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Art Collector Panza Looking to Artists the Market Left Behind : Planning to Buy for First Time Since 1976, Count Would Concentrate on L. A. Works

November 26, 1987|BARBARA ISENBERG | Times Staff Writer

Art collector Count Giuseppe Panza di Biumo expects to begin buying art again within the next year and will concentrate on works by Los Angeles artists. Panza, whose Milan-based contemporary art collection was appraised in June at about $28 million, has not purchased any artworks since 1976.

Panza received $2 million from the Museum of Contemporary Art in June as this year's scheduled payment toward his $11-million sale to MOCA of 80 Abstract Expressionist and Pop artworks. Panza and his wife Giovanna, interviewed Tuesday at MOCA offices, said they hoped to buy art by artists already in their collection and by lesser-known artists.

"We stopped buying for economic reasons," said the 64-year-old businessman. "Now our economic situation is improving and we are able to start to buy again."

But while other collectors push art prices to astronomical levels--culminating in the purchase this month of Van Gogh's "Irises" for $53.9 million at auction--the Panzas are thinking small. He expects to pay about $10,000 an artwork--"some more or less"--and will concentrate on those artists the market has left behind or not yet ensnared.

For one thing, work by "very good young artists" is generally less expensive.

"It is interesting to see how the market for art is very high, but there are many artists we feel have been left out of the market," said Panza. "Because the art market is crazy, it is possible to buy beautiful artworks that are reasonable in price."

The Panzas are clearly after more than bargains, however. Panza told The Times a few years before the MOCA sale that while he sometimes traded artworks for other artworks, he never sold anything.

"The rationale for his collection," artist Robert Irwin said at the time, "is the most old-fashioned, most traditional rationale of all-- la morte : You want to leave something after your death."

Panza's collecting is also spurred by passion, although the avant-garde art he buys reflects passions more of the mind than the heart.

"When we see new artists we believe very good, we have a strong wish to have their art," Panza said. "To discover something new is one of the most beautiful things about being a collector of contemporary art."

Another beautiful thing, of course, is that well-chosen new art can eventually become very, very valuable. Even after the Panzas' $11-million sale to MOCA in 1984, enough remains in their collection for Sotheby's this year to have appraised the more than 500 museum-quality contemporary artworks at just under $28 million.

New York dealer Leo Castelli, from whom Panza bought many artworks over the years, has said that Panza never paid more than $10,000 for an artwork, sometimes paying as little as $2,000 apiece for Rauschenbergs that today are worth $1 million or more.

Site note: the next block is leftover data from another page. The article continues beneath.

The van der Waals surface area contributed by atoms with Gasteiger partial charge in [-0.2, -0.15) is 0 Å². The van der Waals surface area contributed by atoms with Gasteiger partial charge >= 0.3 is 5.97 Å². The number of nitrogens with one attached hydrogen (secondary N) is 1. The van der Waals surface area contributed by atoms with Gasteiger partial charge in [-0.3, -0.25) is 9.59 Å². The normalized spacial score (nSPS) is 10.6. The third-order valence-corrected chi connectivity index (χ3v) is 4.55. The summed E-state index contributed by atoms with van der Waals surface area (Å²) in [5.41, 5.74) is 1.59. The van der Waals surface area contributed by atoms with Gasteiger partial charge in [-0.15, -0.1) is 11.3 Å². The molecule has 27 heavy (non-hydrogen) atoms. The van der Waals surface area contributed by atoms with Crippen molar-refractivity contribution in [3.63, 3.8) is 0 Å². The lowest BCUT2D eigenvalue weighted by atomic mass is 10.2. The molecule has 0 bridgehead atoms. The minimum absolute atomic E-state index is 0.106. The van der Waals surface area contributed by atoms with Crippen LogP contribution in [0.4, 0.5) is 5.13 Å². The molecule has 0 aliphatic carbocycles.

It takes time for good art to appreciate, the Panzas say, both interrupting and repeating each other.

"The less-good art appreciates in five years," Panza said, his wife nodding in agreement, "but then it goes down."

Consider his experiences with works by Franz Kline. When he began buying Klines in 1956, says the soft-spoken, low-key Panza, "Kline was 10 times less expensive than Bernard Buffet. Now Buffet is 100 times less expensive than Kline.

"But when we started to collect, Bernard Buffet was judged a great master of the time. Nobody knew then about Kline." MOCA purchased all 12 of Panza's Klines in 1984.

So the Panzas spent part of the last two weeks here in search of the next Klines, visiting galleries and artists' studios, meeting with artists they knew as well as "some new young artists." They expect to also visit galleries and studios in New York during their stay there this week, but find that city's younger artists "less interesting" than those in Los Angeles.

While Panza will talk without pause about his dreams, hopes and plans to house his existing collection, neither he nor his 55-year-old wife appears particularly eager to discuss their next round of collecting. They are "thinking about" buying, he said, not yet actually buying. But they expect to decide what to buy once they return to Milan next week, and they expect to be back in the market within a year.

They may have $2 million they received in June from MOCA, but Panza said, "We'll see in the next six months how much money we have available to spend. . . . If I can sell off part of my business (real estate and industrial alcohol manufacturing), I will have money to spend. Otherwise, I will have to wait."

What will they buy?

Beyond saying that some of the artists are working in such traditional forms as painting and sculpture, while others work in "light and space," the Panzas declined to name artists or dealers. But the potential group includes "artists we know, in the interest of completing our collection, plus artists who are not yet famous but who we believe are good," he said.

How much will they buy?

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